Videographer

Your Grandpa Bill was known as the family videographer.  Not only was he very creative and technically able, but he had a passion for family, especially reunions and get-togethers, and wanted to document these special moments for future generations.  What made his videos so great is he liked to capture candid moments (for better or worse!) with the people he filmed.  Your Grandpa was a straight-shooter and he liked real moments of joy, even if it came with a little embarrassment.  You accept people no matter what.  It is a lesson for life that he would tell you if he was hear with you today.  He would tell you to not be afraid to express yourself, especially your fun side, even it meant not always looking your best or saying the right thing.  What mattered most to your Grandpa was getting to know people on a human level – and being able to laugh at ourselves always!

Competitor

Your Grandpa Bill was a talented athlete and businessman.  He sought excellence, was a gracious competitor, but above all liked to WIN!  You will inherit this trait.  One story that many of us will always remember was when your Grandpa Bill was about your father’s age at a family reunion in Omaha, Nebraska.  He and my dad (your great uncle John) got into a “friendly” game of basketball.  They were joking around and playing for fun when all of sudden your Grandpa Bill got very intense!  He wanted to beat my dad at this game very badly.  So much so, that he sprained his ankle trying to do this very thing. He spent the rest of the weekend on crutches. What made your Grandpa Bill so memorable as a competitor is that he continued his clever and entertaining ways despite his injury. A true classic.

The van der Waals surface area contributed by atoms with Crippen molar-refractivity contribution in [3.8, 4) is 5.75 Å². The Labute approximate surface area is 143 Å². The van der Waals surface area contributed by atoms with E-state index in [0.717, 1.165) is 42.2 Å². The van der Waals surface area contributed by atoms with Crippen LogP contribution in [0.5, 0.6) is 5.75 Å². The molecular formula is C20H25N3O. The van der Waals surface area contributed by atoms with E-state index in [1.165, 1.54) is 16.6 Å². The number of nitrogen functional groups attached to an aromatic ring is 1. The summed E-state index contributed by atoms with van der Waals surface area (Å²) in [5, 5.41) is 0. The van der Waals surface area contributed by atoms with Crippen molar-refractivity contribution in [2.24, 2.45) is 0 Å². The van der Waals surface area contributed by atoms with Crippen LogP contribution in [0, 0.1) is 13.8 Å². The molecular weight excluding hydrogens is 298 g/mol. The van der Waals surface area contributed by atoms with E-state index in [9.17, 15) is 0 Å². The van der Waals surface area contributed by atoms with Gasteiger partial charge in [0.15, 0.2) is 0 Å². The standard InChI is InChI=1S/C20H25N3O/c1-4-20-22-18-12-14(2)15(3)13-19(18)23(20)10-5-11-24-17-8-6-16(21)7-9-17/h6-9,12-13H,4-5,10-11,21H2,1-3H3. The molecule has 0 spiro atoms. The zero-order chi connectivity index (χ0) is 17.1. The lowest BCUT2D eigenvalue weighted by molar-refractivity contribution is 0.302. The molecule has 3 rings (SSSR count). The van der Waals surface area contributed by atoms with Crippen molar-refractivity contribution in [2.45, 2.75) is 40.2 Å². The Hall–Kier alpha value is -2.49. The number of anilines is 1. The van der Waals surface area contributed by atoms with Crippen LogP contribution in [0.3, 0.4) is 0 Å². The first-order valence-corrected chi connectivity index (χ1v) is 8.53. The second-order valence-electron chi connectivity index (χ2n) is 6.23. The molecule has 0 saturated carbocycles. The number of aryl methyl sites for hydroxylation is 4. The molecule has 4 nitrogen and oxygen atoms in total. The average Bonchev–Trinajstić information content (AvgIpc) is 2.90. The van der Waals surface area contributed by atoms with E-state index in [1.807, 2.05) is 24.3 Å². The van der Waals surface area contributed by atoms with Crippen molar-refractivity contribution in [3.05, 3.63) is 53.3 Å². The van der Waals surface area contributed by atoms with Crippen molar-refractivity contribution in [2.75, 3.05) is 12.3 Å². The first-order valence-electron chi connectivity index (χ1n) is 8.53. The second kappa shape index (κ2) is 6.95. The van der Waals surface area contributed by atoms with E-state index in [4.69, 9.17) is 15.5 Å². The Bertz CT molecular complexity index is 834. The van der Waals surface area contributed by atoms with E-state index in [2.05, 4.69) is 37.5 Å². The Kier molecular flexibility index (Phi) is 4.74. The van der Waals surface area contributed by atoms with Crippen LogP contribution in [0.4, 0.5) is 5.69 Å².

Salesman

Your Grandpa Bill was a great salesman.  He would always win all the sales contests at his company and take your Grandma Deb and sometimes your dad and uncle Chad on the most amazing trips around the world. He believed in working hard and working smart.  Your dad has inherited these traits, and you will learn over time how to be a charismatic and persuasive communicator like both of them.

Cooler Guy